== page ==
Do you know Australian law is lagging behind its international counterparts in protecting human rights?
And that your right to live in a healthy environment is not protected at all in Australia?
Different states and territories have different approaches and regimes, which means there’s not a consistent approach to protecting human rights.
And Australia is becoming increasingly isolated internationally as a nation without domestic federal recognition and protection of human rights.
That’s why lawyers from Environmental Justice Australia have just addressed a Commonwealth Parliament Inquiry into Australia’s human rights framework.
They asked the committee to create a national human rights framework to protect the following rights:
Right to a Safe, Clean, Healthy, and Sustainable Environment
The Right to a Safe, Clean, Healthy, and Sustainable Environment is recognised in law by more than 80 per cent of members of the United Nations but has yet to be enshrined in Australian law.
EJA supports the Australian Human Rights Commision’s position that other universally recognised human rights cannot be truly protected without first ensuring the right to a safe environment.
Australia voted in the UN General Assembly to recognise the right to a safe environment as a distinct protected category.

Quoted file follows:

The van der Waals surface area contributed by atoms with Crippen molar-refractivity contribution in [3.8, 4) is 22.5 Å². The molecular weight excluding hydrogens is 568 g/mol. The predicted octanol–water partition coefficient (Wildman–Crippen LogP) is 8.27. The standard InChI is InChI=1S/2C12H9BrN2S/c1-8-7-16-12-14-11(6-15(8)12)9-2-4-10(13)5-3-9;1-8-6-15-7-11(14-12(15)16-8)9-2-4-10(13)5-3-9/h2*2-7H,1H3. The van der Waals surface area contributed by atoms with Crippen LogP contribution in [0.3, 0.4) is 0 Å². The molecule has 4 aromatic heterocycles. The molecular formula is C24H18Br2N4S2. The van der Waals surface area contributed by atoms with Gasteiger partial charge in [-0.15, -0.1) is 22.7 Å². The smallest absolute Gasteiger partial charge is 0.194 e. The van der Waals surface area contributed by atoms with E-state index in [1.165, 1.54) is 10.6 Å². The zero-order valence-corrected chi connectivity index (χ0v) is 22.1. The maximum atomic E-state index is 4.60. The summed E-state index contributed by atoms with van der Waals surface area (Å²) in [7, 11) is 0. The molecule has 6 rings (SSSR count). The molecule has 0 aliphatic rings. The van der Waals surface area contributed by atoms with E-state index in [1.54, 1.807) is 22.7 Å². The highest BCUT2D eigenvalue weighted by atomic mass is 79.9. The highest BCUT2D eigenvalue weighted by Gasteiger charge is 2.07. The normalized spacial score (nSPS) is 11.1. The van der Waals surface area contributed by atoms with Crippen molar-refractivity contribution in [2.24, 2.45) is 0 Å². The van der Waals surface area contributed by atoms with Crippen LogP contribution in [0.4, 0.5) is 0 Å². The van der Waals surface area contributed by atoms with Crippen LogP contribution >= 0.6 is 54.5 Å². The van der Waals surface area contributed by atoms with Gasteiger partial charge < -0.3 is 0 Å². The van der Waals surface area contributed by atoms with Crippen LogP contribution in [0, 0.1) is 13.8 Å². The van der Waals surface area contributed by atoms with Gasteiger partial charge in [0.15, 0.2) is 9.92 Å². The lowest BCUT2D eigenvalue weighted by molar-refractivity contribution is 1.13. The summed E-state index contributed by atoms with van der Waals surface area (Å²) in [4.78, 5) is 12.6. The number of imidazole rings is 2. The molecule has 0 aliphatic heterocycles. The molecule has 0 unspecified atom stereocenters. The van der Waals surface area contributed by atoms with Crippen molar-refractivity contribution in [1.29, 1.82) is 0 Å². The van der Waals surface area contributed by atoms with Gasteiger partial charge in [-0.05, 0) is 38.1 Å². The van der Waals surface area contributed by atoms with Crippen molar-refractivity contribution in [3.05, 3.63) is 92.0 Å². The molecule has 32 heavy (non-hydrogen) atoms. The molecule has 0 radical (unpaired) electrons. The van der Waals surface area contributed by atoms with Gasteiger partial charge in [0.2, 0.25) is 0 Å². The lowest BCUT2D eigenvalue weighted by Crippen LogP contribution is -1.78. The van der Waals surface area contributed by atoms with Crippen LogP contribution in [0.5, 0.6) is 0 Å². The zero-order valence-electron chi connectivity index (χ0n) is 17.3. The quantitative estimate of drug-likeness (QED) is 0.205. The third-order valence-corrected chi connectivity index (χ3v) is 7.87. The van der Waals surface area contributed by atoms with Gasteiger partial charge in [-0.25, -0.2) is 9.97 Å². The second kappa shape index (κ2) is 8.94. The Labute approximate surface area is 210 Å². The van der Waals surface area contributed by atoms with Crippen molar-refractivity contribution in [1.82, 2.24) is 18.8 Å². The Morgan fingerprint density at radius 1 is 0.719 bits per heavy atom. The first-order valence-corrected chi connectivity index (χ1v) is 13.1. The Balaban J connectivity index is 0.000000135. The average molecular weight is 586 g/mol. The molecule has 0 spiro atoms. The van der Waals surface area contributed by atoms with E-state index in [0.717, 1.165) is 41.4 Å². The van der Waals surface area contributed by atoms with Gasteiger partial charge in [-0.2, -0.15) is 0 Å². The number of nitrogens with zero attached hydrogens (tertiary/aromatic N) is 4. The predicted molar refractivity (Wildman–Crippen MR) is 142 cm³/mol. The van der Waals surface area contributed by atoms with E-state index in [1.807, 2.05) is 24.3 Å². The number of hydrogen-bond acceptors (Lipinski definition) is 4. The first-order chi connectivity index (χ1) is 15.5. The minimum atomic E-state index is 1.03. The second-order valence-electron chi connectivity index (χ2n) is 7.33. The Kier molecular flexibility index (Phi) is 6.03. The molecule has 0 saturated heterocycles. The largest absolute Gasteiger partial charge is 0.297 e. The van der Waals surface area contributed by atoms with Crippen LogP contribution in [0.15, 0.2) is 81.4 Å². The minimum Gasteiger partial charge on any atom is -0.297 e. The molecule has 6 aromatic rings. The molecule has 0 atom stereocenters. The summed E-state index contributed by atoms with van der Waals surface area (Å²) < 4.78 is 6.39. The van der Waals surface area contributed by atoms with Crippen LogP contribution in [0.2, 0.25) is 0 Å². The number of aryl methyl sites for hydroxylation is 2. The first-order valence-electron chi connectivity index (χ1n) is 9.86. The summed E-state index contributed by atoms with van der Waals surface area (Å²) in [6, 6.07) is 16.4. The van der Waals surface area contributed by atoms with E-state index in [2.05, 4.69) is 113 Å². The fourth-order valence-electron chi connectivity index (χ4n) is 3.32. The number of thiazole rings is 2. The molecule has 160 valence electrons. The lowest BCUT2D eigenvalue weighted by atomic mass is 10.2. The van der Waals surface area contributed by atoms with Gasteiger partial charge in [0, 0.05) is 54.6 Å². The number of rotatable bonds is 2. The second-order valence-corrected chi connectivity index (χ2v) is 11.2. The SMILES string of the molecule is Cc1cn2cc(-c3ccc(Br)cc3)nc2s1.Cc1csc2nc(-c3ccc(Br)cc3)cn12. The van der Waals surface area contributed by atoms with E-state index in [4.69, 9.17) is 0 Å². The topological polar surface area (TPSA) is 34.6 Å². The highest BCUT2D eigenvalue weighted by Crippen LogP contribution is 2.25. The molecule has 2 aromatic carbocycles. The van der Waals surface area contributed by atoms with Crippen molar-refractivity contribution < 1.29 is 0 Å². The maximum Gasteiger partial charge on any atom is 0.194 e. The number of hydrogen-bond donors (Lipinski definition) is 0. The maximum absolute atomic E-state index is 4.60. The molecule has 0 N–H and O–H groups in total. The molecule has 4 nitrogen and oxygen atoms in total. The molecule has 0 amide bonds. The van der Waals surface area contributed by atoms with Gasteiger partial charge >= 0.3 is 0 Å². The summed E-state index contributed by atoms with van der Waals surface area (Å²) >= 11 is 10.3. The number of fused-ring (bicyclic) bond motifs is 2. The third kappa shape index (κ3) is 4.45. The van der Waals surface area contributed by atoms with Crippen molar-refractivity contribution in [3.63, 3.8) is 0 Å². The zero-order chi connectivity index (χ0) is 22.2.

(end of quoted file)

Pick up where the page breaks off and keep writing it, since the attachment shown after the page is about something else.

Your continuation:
The Distinct Cultural and Environmental Rights of Australia’s First Peoples
First Nations Australian’s have deep, unique and enduring relationships with the lands, waters and biodiversity of this continent.
But in many instances, the right to enjoy and maintain culture and relationships with Country is not protected at State and Federal levels.
That’s why the distinct cultural and environmental rights of Australia’s First Peoples should also be enshrined in law.
This process should include deep consultation with First Nations Australians and the incorporation of the United Nations Declaration on the Rights of Indigenous Peoples into our human rights framework.
Right to protest
Under the UN Declaration on Human Rights, Australia is obliged to protect the democratic right to peaceful protest, but we don’t have laws that reflect this.
Unlike other countries, Australia doesn’t have a federally recognised ‘freedom of speech’ or similar human right enshrined in our constitution.
In recent years, we’ve seen anti-protest legislation rushed through state parliaments, overwhelmingly targeted at protesters aiming to protect the environment.
Disproportionately and inconsistently criminalising peaceful protest across Australian states and territories is a tactic that’s only made available because of the lack of a federal Human Rights Act, and we can prevent this by codifying protest rights in our federal law.